Hallie Delaroe would much rather curl up with a good book than go on dangerous adventures. And romance? No, thank you. So she's less than thrilled when she starts hearing the voice of Sayune, a mysterious fae, begging for her help escaping from the Horrid Witch's prison. With her long-latent magic powers awakening, Hallie is the only one who can see or hear Sayune — but can she trust him?
I've known L.C. Ireland for several years now. In 2018, we co-organized an anthology of clean fantasy novellas that had disabled protagonists called A Different Kind of Hero. When I decided to organize this bundle, including a book of hers was a no-brainer. All of her books are wonderful. – Emily Martha Sorensen
"Delta thinks she is prepared to do whatever it takes to save her family but when she makes a bargain with the Witch, she must give up her soul as collateral and kill someone in order to get it back. Poor, sweet Delta gets three days to complete her task but can she really go through with it? She wants to save her family but will she be able to live with spilling innocent blood? Can you compare the value of one life against another? Just when I thought I knew where the book was going, I was thrown for a loop. Twice."– Amazon review
"Awesome read. Well written with a great plot and characters. I was engrossed from start to finish. There are elements of magic, romance, humour and adventure. The world building is fantastic. I loved Horrid, the first book in the series, and I think this one [Harbor] is better yet! Each book continues the story of the Delaroe sisters and the secrets they discover in the world around them."– Amazon review
"You are clever to have found me," the witch said. "I will consider a deal. Fortunately, you have something I want very much indeed."
My heart fluttered nervously. Could she tell that I had a ruby in my pocket? Was that what she wanted?
"You have a soul."
"That's an awfully high price to pay."
She wanted my soul? Forget this. I should run. But what would happen if I did? She might have killed me before I crossed the threshold. Or, worse, she could have just let me run and waited for her curse to kill me at midnight like it had killed my sisters. If I didn't stop her, the curse would claim my other three sisters, as well. Were their lives worth my soul?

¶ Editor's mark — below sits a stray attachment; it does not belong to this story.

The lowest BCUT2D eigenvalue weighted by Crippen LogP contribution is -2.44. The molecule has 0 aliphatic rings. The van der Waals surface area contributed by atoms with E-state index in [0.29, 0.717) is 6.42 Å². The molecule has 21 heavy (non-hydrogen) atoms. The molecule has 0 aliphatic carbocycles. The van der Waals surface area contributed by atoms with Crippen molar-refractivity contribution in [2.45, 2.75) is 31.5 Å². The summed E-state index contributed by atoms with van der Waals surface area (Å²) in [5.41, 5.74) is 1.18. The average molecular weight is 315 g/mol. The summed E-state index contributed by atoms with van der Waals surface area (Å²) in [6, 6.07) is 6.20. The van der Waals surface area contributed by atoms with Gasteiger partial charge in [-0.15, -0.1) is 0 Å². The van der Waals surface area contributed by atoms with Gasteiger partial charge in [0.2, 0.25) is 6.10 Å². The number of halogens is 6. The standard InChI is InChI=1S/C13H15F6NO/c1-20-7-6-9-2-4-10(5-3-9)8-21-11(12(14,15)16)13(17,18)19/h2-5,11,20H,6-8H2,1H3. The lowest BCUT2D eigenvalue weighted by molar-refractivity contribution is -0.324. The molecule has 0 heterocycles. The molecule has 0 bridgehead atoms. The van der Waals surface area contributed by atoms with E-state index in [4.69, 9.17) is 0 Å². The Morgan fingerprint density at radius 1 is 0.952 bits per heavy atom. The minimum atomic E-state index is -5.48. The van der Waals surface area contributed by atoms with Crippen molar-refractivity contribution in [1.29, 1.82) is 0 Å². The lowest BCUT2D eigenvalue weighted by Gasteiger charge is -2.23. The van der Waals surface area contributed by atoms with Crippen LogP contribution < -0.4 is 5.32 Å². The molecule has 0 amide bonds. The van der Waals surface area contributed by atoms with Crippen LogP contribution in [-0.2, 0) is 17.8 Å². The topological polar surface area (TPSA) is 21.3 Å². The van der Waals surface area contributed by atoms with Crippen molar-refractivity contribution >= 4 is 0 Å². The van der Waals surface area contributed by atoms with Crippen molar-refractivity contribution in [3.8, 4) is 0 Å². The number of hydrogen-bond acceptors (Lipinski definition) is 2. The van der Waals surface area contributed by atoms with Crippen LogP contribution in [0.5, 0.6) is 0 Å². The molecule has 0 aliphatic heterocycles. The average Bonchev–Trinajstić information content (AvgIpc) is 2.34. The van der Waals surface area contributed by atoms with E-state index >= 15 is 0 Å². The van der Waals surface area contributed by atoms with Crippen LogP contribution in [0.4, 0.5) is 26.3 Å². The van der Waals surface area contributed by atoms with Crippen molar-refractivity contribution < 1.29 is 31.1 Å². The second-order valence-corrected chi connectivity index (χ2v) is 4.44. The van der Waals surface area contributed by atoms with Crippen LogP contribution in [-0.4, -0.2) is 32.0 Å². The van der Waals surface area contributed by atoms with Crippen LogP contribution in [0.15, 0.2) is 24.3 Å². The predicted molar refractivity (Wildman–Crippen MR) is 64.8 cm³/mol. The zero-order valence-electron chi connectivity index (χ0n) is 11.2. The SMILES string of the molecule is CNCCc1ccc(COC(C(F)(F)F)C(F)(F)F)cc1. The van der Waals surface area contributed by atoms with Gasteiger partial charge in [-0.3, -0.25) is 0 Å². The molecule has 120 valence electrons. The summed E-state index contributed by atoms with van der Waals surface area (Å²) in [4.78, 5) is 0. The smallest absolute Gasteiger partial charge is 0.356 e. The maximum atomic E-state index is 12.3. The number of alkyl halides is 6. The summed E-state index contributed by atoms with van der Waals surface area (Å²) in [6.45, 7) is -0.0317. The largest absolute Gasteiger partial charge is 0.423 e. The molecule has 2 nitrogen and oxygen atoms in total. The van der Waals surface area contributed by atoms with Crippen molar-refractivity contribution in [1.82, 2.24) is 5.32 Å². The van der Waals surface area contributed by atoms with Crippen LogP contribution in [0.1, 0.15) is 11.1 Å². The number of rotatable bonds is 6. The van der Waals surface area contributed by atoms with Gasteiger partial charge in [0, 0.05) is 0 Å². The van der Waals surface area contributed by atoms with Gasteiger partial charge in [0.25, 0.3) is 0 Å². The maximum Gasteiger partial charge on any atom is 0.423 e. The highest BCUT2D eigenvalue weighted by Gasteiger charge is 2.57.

"I have come to make a deal," I said again.
"A deal," the old hag chuckled. "Deals happen to be my specialty. What is it you want from me in exchange for your soul?"
As if she didn't already know.
I opened my mouth to speak, but she held up a finger to silence me. "Think very carefully about your request. Words are powerful. I can only give you exactly what you ask for."
I considered how I could word what I wanted. My original idea of "make all of this stop" seemed foolish now. I needed to be more specific. My voice shook when I spoke. "I want you to release us from your curse."
"My younger sisters. Avery, Bailey, and Lucy. And me, as well."
She cocked her head, considering. "You ask a lot of a tired old lady."
I scowled at her.
She cackled. "Very well. But be warned: the price I ask may be more than you are willing to pay."
"I'll do anything to save them." I remembered the sensation of Hallie's hand in mine, growing cold as she faded away.
"To save them? Or to save yourself?"
I clenched my jaw and said nothing. Yes, I had included myself in our deal. I would not be made ashamed of my sense of self-preservation.
The witch clucked her tongue. She looked amused, which made me unreasonably angry. What right did she have to find my predicament amusing?
"Your life and the lives of your younger sisters will be spared—" I caught my breath in a little gasp of relief, which only made her smile wider. "If you can complete a simple task for me."
One task. That couldn't be so bad.
I struggled to find my voice. "What is this task?"
The witch reached into the folds of her cloak and withdrew a jeweled dagger. I stepped away.
"This isn't for you," she said. "This dagger is meant for another. There is a certain someone I want you to take care of."
"You want me to… kill someone?"
The witch smiled that obnoxious smile of hers.
I had never hurt anyone before, except maybe one of my sisters in a wrestling match. But never on purpose and never with the intent to kill.
"One life for four," she said. "It seems a fair trade to me."
My eyes lingered on the dagger's blade. It seemed to glow in the semi-darkness of the cavernous room. I couldn't imagine holding that thing in my hands, sinking it into another's flesh. Perhaps the witch was right. Perhaps this was too high a price to pay.
But then I thought of my sisters, the ones who remained, full of fear at their inevitable futures — counting down the days until they ceased to exist, lost like a whisper in a crowd. My sisters were innocent. They didn't deserve this fate. And neither did I.
I held out my hand for the knife. "Who do you want me to kill?" I asked.